The American College of Physicians (ACP) analyzed the access, cost, and quality of concierge medicine practices and provided recommendations to minimize adverse effects for patients in a position paper published in the Annals of Internal Medicine.

Direct patient contracting practices (DPCPs), according to the ACP, are any practices that directly contract with patients to pay for services provided by the practice instead of or in addition to insurance or charge administrative fees to patients, like a retainer fee, in return for personal care.

“We found that physician interest in concierge, primary care, and other arrangements where physicians contract directly with patients for payment of services, is largely driven by frustration with reimbursement and billing hassles with payers and the strong desire voiced by physicians to spend more time with each patient,” said Wayne Riley, MD, MPH, MBA, MACP, president of the ACP, in a press release.

The ACP noted in their paper that the growing interest in DPCPs stems from the improved access to and quality of care that occurs when patients pay directly for services provided by physicians without third-party payer involvement. However, limited data are available to demonstrate the impact of DPCPs on quality and access to healthcare.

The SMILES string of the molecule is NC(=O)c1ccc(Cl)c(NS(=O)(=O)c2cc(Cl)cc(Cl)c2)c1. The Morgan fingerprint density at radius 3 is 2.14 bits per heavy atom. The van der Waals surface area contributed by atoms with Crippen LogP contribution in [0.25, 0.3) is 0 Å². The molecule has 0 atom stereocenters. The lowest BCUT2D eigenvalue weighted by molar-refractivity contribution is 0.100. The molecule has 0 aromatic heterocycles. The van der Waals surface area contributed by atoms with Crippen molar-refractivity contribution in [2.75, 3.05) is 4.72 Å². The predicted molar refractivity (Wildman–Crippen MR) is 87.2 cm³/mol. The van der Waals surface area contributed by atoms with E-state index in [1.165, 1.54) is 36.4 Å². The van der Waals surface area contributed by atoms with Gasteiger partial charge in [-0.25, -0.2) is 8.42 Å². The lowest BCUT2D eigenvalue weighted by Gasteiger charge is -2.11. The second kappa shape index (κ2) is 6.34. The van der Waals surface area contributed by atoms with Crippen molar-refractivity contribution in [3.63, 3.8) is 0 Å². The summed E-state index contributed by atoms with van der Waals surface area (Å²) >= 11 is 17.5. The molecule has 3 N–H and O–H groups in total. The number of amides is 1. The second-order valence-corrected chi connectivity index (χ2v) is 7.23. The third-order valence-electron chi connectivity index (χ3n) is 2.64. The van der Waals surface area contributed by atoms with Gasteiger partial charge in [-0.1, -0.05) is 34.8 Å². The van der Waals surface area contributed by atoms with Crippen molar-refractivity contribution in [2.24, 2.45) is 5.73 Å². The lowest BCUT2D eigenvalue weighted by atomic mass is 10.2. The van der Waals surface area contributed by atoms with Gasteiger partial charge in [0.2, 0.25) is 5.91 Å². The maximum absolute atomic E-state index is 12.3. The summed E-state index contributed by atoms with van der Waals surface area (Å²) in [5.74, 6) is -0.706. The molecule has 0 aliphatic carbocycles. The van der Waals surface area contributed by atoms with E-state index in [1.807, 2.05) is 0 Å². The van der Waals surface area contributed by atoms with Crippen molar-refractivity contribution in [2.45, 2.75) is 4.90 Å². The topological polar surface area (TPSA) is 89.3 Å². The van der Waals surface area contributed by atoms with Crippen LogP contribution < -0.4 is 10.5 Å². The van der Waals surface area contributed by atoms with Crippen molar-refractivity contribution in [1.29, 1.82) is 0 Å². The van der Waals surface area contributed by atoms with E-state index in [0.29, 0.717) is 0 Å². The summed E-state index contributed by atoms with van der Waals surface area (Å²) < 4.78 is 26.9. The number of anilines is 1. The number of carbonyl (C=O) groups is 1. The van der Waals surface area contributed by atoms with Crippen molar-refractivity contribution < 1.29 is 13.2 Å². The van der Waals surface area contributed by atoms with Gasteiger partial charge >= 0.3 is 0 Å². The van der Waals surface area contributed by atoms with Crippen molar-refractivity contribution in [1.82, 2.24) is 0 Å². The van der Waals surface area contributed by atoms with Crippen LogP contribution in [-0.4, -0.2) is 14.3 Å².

Although DPCPs can provide patients with better access, more personalized care, and fewer administrative obstacles, the ACP has concerns that DPCPs may cause barriers for patients who cannot afford to pay directly for healthcare.

The ACP listed 9 recommendations to ensure that lower-income and vulnerable patients have access to care through DPCPs:

  • They support patients and physicians in their choice of healthcare practice as long as it is accessible, ethical, and viable.
  • Physicians must honor their professional obligation to provide care without discrimination and assist all classes of people in need of medical care.
  • Policymakers should be aware of the factors that cause patients and physicians to turn away from conventional healthcare practices.
  • Physicians in DPCPs must be transparent to their patients and provide all details of payment and services provided by the DPCP.
  • Physicians who downsize should consider the effect on the local community and help all patients who do not stay with the practice find another healthcare provider.
  • Physicians who charge retainer fees should consider the impact on their patients, particularly from lower-income households.
  • Physicians who do not accept health insurance should be aware of the barrier this creates for patients with lower income and work to find ways to reduce barriers.
  • Physicians should consider the Patient-Centered Medical Home as a practice model that has been shown to improve physician and patient satisfaction and reduce healthcare disparities.
  • The ACP calls for independent research on the factors causing the growth of DPCPs, their impact on the healthcare workforce, cost, and access to care in vulnerable populations.

Dr Riley noted that the paper does not support or oppose concierge medicine and DPCPs but instead offers an assessment from the ACP for policymakers, researchers, physicians, and the public about the implications of this practice for patients.

Reference

Doherty R. Assessing the patient care implications of “concierge” and other direct patient contracting practices: a policy position paper from the American College of Physicians. Ann Intern Med. 2015; Nov 10. doi:10.7326/M15-0366.